Cataract was the major cause of blindness (53.8%). This is similar to the other reported studies from Sudan [9] and the current global estimate. [1] Altogether, nearly 75% of all blindness was attributed to definitely avoidable causes - again, similar to the global estimates. This does not include cases of glaucoma and diabetic retinopathy, which are potentially avoidable and classed as diseases of the posterior segment. The RAAB survey was designed to be rapid and field based to diagnose avoidable causes of blindness; therefore, the ability to diagnose posterior segment causes of blindness accurately was low. The diagnosis of refractive error depended on the accuracy of measurement of VA, and did not allow differentiation between types of refractive errors.


  Acknowledgments Top


The authors would like to express their gratitude to all those who made this work possible. Sight Savers are thanked for their generous grant that covered all the cost of this work. The Carter Center assistance in data management and transportation saved the authors a lot of time and resources. Ophthalmic residents and medical assistants did wonderful field work. Mr. Elfatih M. Osman, managing director of the National Program for Prevention of Blindness, and his staff endeavored in tackling administrative issues. The Gezira state ministry of health was very supportive and, last but not least, the community cooperation and generosity that exceeded all the authors' expectations.

 
  References Top

1.Resnikoff S, Pascolini D, Etya'ale D, Kocur I, Pararajasegaram R, Pokharel GP, et al. Global data on visual impairment in the year 2002. Bull World Health Organ 2004;82:844-51.  Back to cited text no. 1
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2.Resnikoff S, Pascolini D, Mariotti SP, Pokharel GP. Global magnitude of visual impairment caused by uncorrected refractive errors in 2004. Bull World Health Organ 2008;86:63-70.  Back to cited text no. 2
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3.Available from: http://www.vision2020.org [Last accessed on 12-7-2012].  Back to cited text no. 3
    
4.Foster A. Vision 2020: From epidemiology to program. In: Johnson G, Minassian D, Weale R, West S, Editors. The Epidemiology of Eye Disease, 2 nd ed. London, Arnold; 2003. p. 373-83  Back to cited text no. 4
    
5.Resnikoff S, Kocur I, Etya'le DE, Ukety TO. Vision 2020- the right to sight. Ann Trop Med Parasitol 2008;102:Suppl 13-5.  Back to cited text no. 5
    
6.Foster A, Resnikoff S. The impact of vision 2020 on global blindness. Eye 2005;19:133-5.  Back to cited text no. 6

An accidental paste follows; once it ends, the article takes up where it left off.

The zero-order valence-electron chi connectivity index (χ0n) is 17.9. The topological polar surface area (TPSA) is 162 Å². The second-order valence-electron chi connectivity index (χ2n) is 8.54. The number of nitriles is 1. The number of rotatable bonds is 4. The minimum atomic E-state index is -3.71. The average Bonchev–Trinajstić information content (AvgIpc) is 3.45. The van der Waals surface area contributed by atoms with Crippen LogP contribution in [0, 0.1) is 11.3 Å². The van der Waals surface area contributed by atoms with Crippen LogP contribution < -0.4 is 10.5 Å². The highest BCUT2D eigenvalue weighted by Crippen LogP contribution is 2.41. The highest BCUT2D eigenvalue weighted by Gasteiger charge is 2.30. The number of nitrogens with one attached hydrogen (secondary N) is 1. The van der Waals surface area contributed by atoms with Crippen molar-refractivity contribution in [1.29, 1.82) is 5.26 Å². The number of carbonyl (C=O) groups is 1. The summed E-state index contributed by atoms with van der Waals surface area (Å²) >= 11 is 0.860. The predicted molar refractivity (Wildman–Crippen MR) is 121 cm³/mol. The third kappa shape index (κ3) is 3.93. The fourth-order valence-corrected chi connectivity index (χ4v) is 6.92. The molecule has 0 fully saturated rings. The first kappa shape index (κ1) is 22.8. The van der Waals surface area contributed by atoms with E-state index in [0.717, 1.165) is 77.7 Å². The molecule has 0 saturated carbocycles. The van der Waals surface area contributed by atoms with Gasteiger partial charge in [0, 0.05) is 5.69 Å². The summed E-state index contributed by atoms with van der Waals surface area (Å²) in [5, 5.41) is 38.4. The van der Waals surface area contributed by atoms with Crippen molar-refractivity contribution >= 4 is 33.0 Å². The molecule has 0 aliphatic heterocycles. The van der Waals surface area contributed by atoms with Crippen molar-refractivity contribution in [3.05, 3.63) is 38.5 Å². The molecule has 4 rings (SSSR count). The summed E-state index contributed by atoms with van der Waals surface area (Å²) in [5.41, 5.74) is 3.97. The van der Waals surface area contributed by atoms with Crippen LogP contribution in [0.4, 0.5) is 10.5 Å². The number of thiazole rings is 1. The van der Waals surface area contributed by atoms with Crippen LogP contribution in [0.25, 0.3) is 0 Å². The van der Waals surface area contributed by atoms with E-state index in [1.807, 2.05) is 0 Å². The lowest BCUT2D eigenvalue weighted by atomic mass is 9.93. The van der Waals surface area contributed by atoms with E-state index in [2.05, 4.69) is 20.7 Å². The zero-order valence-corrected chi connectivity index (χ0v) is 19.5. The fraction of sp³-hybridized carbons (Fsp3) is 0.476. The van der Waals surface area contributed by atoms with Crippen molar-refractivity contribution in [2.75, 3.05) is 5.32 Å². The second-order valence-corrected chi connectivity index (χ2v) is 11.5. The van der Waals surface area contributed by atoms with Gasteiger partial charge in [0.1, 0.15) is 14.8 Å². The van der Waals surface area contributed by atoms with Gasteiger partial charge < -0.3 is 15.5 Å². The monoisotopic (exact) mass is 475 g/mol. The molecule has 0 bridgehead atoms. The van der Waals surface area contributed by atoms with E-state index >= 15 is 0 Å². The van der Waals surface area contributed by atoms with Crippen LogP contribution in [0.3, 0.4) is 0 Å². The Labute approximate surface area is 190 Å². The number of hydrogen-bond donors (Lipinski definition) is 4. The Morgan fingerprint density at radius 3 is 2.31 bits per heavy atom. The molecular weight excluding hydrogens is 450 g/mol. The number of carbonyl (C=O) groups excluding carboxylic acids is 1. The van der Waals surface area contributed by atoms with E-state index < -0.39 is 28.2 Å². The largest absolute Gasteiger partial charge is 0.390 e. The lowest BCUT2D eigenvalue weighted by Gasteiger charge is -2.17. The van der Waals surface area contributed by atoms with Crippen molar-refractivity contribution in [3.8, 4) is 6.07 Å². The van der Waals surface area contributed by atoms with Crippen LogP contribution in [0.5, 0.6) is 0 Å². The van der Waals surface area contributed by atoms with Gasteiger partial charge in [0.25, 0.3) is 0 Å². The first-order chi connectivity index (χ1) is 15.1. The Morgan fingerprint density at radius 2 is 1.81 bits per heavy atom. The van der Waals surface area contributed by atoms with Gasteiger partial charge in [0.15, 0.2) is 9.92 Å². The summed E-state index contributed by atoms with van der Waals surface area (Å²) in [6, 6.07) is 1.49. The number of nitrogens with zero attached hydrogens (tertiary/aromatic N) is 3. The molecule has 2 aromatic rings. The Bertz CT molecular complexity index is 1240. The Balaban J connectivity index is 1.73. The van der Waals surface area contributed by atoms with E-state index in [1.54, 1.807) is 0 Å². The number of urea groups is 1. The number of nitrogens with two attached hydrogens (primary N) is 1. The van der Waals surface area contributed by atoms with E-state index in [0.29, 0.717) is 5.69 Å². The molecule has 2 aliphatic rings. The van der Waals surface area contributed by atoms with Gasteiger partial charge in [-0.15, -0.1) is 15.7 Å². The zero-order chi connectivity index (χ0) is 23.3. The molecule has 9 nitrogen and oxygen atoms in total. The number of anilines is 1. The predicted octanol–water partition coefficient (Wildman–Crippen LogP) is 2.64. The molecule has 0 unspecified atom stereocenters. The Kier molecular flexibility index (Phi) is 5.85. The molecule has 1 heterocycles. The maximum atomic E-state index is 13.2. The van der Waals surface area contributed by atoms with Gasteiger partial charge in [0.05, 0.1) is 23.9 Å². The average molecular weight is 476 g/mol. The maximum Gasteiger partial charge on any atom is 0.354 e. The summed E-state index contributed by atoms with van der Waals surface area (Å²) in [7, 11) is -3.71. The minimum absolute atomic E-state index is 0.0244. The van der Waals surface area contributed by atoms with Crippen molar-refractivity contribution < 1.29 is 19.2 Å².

7.Resnikoff S, Pascolini D, Etya'ale D, Kocur I, Pararajasegaram R, Pokharel GP, et al. Global data on visual impairment in the year 2002. Bull World Health Organ 2004;82:844-51.  Back to cited text no. 7
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8.Five-year national eye-care plan (2006-2007). Sudan National Program for Prevention of Blindness, 2006.  Back to cited text no. 8
    
9.Progress in Prevention of Blindness in Sudan (2003-2010). Unpublished report by Sudan National Program for Prevention of Blindness, 2011.   Back to cited text no. 9
    
10.Ngondi J, Ole-Sempele F, Onsarigo A, Matende I, Baba S, Reacher M, et al. Prevalence and causes of blindness and low vision in Southern Sudan. PLoS Med 2006;3:e478.   Back to cited text no. 10
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11.Kalua K, Lindfield R, Mtupanyama M, Mtumodzi D, Msiska V. Findings from a rapid assessment of avoidable blindness (RAAB) in Southern Malawi. PLoS One 2011;6:e19226.  Back to cited text no. 11
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12.Mathenge W, Kuper H, Limburg H, Polack S, Onyango O, Nyaga G, et al. Rapid assessment of avoidable blindness in Nakuru District, Kenya. Ophthalmology 2007;114:599-606.  Back to cited text no. 12
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13.Mathenge W, Nkurikiye J, Limburg H, Kuper H. Rapid assessment of avoidable blindness in Western Rwanda: Blindness in a postconflict setting. PLoS Med 2007;4:e217.  Back to cited text no. 13
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14.Sudan National Census (2008). Sudan Central Bureau of Statistics. Available from: http://www.cbs.gov.sd [last accessed date 12-7-2012].  Back to cited text no. 14
    



 
 
    Tables

  [Table 1], [Table 2], [Table 3], [Table 4], [Table 5], [Table 6]